'I can still serve voters from other side of the world'
A FIANNA Fail councillor who emigrated has insisted he can represent his Irish constituents from Australia.
Wexford town councillor Kevin Dwyer moved Down Under before Christmas in search of work but held on to his elected post in Ireland.
Mr Dwyer, who is paid €4,000 a year for being a public representative, told the Herald he is "very accessible" to his constituents, even though he is based in Sydney.
"They can contact me on Facebook or by email. I have been making representations since I've come to Australia," he said. "I've come through two elections with a very strong vote. I have a good mandate from the local community.
"Of course people are contacting me. It's very easy to deal (with issues) through Facebook and email. What I do miss out on are the meetings every month -- it's not ideal," he said.
His fellow New Ross town council members voted by a majority to extend his leave period to 12 months.
But non-party representative Bobby Dunphy said Mr Dwyer should take the "honourable decision" and vacate his seat.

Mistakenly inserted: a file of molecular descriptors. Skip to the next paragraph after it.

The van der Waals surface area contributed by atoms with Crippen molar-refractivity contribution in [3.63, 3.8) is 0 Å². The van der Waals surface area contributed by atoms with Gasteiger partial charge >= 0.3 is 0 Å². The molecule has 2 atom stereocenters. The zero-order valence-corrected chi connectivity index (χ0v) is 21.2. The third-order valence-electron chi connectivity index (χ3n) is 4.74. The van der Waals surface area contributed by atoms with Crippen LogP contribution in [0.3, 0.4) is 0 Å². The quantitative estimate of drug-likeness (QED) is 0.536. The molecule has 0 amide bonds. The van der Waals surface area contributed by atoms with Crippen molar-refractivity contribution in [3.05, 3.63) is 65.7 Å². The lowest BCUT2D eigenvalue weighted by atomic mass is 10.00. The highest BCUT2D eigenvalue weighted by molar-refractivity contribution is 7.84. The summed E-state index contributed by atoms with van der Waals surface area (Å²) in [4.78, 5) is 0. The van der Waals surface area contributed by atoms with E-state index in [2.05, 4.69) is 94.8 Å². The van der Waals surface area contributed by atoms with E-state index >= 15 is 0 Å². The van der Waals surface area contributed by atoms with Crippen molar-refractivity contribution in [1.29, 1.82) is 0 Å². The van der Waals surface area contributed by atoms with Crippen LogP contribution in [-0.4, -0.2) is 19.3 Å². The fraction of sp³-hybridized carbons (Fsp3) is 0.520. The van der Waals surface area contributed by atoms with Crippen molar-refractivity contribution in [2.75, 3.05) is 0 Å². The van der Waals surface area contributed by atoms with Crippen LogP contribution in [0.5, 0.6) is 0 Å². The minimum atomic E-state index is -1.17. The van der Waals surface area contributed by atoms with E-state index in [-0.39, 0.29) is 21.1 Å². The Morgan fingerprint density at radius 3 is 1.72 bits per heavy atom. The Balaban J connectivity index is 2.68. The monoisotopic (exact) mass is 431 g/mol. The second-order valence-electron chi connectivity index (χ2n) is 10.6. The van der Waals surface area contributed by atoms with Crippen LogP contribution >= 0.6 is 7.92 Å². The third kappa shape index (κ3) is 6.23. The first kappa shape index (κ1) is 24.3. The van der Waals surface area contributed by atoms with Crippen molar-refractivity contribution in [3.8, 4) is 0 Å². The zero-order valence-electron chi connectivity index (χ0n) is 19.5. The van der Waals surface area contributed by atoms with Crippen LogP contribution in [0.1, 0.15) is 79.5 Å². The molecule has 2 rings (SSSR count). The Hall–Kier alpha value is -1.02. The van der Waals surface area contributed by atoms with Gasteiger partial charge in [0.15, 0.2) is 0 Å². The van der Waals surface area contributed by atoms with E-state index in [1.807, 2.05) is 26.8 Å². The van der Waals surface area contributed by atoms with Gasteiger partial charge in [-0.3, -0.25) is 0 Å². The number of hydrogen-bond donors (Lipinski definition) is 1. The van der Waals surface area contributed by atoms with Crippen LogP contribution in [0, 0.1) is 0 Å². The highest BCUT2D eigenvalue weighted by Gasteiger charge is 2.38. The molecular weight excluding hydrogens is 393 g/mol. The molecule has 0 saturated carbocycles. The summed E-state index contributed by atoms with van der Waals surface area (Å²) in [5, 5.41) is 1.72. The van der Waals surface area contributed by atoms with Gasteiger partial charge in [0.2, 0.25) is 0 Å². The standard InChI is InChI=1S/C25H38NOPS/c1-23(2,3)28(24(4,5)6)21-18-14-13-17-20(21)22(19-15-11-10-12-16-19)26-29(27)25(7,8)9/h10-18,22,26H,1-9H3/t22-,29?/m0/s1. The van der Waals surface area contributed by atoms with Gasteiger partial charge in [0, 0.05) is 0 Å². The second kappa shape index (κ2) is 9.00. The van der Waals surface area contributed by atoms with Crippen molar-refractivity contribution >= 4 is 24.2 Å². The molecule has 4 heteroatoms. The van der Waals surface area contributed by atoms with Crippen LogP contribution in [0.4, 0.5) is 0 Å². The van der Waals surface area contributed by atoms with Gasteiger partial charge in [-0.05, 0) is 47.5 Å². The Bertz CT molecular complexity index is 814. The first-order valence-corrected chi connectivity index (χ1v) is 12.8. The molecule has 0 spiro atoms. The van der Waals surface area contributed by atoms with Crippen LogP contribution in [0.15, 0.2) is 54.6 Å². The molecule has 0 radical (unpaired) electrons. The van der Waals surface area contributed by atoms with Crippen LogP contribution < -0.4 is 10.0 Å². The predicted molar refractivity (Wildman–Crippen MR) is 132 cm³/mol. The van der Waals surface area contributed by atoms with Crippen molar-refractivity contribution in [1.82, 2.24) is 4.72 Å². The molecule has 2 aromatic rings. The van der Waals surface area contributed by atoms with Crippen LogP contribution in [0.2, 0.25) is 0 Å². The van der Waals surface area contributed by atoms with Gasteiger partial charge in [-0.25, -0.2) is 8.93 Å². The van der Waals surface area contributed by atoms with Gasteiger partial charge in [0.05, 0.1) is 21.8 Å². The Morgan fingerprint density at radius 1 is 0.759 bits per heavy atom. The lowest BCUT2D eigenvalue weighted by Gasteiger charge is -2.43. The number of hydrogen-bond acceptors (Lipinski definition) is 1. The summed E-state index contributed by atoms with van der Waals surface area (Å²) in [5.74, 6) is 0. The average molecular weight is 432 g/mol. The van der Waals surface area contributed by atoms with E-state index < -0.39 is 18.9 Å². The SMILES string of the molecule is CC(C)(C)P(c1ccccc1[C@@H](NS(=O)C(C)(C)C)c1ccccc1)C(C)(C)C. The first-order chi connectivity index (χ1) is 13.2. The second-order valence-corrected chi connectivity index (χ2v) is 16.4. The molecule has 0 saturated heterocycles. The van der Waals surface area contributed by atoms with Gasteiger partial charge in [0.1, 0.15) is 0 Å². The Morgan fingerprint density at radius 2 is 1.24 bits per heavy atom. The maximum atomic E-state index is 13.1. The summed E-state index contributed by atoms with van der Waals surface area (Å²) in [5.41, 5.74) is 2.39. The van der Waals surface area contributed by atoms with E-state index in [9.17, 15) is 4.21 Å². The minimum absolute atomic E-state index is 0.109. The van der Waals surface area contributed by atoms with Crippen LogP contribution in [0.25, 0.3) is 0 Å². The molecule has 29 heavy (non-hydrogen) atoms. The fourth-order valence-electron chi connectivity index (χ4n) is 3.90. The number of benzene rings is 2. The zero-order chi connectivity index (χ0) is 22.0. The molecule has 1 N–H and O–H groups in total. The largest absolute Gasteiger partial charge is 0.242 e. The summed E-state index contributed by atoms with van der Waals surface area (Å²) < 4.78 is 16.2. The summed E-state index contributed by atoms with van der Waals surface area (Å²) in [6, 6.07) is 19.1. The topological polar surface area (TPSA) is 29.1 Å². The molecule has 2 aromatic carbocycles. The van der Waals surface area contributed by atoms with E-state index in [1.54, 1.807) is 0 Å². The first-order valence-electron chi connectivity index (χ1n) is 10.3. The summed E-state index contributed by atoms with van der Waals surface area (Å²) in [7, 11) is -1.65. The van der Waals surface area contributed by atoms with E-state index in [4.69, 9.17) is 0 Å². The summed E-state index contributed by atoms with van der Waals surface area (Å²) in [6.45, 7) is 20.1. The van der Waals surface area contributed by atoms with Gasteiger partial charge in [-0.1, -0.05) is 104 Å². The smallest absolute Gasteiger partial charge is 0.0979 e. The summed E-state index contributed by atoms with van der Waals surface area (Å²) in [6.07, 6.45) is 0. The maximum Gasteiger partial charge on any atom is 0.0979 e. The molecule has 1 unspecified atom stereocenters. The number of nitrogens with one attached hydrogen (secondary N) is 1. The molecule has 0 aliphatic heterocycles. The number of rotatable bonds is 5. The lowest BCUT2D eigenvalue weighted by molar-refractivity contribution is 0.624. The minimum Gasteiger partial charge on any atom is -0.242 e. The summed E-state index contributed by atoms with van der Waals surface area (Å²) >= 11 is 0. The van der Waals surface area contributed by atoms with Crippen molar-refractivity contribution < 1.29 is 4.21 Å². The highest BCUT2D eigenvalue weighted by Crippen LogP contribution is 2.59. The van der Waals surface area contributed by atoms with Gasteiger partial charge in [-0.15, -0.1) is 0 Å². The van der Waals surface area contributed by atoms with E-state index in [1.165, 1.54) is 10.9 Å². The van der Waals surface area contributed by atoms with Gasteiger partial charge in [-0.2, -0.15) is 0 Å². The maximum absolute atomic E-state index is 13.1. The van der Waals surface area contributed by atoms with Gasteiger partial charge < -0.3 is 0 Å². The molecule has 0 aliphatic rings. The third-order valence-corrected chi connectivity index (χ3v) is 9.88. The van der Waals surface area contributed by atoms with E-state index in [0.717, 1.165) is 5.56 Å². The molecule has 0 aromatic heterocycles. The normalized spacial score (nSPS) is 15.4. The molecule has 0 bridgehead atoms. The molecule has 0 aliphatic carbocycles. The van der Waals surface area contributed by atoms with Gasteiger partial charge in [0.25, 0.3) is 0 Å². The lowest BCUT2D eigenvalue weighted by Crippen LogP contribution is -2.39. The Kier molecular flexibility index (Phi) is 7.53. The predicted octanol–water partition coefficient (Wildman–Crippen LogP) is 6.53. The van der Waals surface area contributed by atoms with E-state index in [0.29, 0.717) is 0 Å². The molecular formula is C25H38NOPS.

Mr Dwyer, who is staying with his aunt in Sydney's Lane Cove district, reacted by saying he would like a bit of "decency, respect and courtesy".
He wants the opportunity to bring his partner and two children over to Australia and see if they settle before resigning as a New Ross town councillor.
He has managed to secure a job as a carpenter and is now sponsored for four years, meaning he can remain in Sydney long-term.
Mr Dwyer pointed out his family is not making a net financial gain from his councillor's salary. Mr Dunphy had said "at some stage a councillor has to hold his hands up and tell his constituents I'm sorry, I can't represent you properly, I'm going to resign".
He added: "He's in Australia. It's very hard to communicate from there. We don't have Skype in the chamber. We had a very important motion and Kevin Dwyer was not there to indicate whether he supported it or not. That's critical."
However, a majority of Mr Dwyer's fellow councillors granted his request for an extension of time away from the chamber.
He had been unemployed for two years before emigrating, after 15 years as a self-employed plasterer and roofing contractor.
Mr Dwyer said he was looking for some compassion for the difficult situation in which he finds himself.
His family are due to move over shortly. "Until they settle, I can't make a decision on my future," Mr Dwyer said.